"At Macworld, when I asked Mr. Jobs about the idea of an iPod Touch in a larger 'Safari Pad' format, he snapped at me, 'I cant talk about unannounced products,'" writes the New York Times' John Markoff. "Intriguing."
In fact, Markoff claims that Apple's multi-touch technology was conceived as part of a "note-pad" sized project run by the company's then head of Macintosh hardware Tim Bucher, and that it was internally referred to as "Safari Pad." Implementing multi-touch as part of revolutionary cell phone came later, he suggests.
The report by Markoff and reaction by Jobs serve only to bolster claims laid out by AppleInsider last September in its report regarding a modern day reincarnation of the Newton MessagePad, reminiscent of a larger iPod touch, yet far more capable.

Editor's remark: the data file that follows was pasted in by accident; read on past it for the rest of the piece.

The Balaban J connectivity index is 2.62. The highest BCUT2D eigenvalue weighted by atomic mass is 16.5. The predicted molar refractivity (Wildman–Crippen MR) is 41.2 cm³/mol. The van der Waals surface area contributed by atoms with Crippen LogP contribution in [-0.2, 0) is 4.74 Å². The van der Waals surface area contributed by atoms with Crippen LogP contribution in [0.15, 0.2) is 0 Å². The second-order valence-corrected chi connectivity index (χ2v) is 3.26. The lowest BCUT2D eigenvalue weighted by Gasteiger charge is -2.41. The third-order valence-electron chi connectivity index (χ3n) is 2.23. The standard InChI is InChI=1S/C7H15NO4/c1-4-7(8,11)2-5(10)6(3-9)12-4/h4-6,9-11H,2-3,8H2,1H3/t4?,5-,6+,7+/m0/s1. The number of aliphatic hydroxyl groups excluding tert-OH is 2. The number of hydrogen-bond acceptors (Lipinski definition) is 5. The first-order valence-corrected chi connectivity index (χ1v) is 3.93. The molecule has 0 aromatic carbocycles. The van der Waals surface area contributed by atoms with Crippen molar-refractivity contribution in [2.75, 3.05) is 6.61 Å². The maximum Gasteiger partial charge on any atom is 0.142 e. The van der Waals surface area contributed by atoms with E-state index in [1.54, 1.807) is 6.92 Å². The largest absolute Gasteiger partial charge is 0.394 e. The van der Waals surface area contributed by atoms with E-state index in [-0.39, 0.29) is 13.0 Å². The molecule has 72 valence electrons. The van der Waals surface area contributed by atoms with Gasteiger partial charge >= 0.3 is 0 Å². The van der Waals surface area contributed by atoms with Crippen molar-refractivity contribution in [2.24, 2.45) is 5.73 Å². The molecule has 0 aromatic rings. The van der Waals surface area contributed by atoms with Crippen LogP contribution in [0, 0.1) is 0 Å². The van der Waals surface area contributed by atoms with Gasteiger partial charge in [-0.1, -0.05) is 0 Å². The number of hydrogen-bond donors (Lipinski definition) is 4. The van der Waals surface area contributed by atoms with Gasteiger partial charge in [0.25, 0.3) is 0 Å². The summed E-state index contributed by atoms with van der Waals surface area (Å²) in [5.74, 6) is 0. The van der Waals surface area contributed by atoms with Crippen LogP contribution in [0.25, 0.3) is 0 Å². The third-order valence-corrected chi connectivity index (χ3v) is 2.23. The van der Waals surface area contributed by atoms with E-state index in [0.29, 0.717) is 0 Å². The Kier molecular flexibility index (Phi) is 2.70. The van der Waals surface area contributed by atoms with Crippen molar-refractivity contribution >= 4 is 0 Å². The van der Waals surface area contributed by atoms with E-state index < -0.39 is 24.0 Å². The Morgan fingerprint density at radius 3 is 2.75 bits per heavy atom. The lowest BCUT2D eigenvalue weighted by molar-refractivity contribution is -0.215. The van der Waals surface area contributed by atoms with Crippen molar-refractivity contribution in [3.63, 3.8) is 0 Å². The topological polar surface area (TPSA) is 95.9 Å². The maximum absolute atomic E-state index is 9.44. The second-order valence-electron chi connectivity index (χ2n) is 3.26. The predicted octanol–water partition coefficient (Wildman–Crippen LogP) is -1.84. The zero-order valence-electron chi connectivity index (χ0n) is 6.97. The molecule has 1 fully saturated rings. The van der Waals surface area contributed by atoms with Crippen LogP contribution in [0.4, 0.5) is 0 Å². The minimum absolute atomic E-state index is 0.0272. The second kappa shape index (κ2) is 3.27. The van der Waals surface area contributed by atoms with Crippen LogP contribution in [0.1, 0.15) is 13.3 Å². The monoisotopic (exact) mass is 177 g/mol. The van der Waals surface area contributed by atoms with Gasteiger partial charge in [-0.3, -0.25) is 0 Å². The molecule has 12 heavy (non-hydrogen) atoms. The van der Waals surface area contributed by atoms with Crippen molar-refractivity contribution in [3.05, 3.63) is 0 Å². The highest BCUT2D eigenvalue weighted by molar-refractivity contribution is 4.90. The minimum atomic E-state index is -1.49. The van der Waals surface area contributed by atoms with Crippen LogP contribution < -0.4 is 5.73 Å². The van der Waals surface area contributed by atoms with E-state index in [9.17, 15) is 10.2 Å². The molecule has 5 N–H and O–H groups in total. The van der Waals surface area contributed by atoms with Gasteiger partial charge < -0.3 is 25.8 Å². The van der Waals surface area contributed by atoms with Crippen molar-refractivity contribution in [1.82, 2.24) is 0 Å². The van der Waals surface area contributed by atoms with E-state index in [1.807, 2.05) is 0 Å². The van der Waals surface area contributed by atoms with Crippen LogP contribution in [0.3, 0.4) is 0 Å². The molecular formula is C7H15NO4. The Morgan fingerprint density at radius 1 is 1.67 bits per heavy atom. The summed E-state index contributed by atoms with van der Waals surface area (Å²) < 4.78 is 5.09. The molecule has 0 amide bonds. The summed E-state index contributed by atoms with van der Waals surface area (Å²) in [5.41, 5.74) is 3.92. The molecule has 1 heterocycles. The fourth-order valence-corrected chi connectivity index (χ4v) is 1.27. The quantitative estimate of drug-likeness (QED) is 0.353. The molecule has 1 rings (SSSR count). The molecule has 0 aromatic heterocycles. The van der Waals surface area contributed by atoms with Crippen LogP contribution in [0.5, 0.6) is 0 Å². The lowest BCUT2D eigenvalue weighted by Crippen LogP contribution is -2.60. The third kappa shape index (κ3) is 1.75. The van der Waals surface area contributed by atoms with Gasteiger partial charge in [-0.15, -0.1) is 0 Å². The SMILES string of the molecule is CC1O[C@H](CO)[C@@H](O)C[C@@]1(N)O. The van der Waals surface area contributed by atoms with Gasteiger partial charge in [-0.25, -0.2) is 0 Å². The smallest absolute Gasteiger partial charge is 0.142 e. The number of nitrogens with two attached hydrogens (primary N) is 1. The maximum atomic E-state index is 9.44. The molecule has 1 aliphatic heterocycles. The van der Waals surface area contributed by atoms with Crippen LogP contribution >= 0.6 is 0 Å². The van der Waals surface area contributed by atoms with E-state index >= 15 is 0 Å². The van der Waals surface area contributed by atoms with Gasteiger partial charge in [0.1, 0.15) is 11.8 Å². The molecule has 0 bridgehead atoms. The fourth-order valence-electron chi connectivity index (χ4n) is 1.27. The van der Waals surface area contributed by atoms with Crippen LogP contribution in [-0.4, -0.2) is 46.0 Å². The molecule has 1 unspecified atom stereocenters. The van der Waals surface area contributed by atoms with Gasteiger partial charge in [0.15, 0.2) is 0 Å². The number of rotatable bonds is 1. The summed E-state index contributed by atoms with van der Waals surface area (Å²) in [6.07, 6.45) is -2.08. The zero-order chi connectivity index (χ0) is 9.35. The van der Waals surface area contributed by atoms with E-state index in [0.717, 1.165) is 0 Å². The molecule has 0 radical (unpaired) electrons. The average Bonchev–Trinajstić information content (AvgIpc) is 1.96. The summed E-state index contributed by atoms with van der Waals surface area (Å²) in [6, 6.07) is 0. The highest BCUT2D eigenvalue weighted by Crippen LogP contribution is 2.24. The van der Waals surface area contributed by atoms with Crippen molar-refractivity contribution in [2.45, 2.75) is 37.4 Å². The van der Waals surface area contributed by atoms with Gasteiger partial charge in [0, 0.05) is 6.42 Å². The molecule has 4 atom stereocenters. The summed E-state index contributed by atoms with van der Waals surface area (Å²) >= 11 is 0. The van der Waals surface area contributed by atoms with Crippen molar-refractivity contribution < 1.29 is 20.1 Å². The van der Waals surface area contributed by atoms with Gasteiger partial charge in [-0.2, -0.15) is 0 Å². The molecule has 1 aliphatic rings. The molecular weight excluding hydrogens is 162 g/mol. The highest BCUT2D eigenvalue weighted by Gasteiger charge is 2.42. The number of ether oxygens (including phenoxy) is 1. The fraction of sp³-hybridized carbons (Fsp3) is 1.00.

In his column in the Times this week, Markoff speculates that the long rumored device may be Apple's answer to Amazon's Kindle eBook reader given Jobs' blatant criticism of the product and its ability to succeed.
"A familiar Jobsian strategy is to denigrate an entire category -- he did this with cellphones, for example -- before reinventing it with Apple panache," he wrote.
For its part, AppleInsider believes that Apple's ambitions for the project go far and beyond a digital book reader.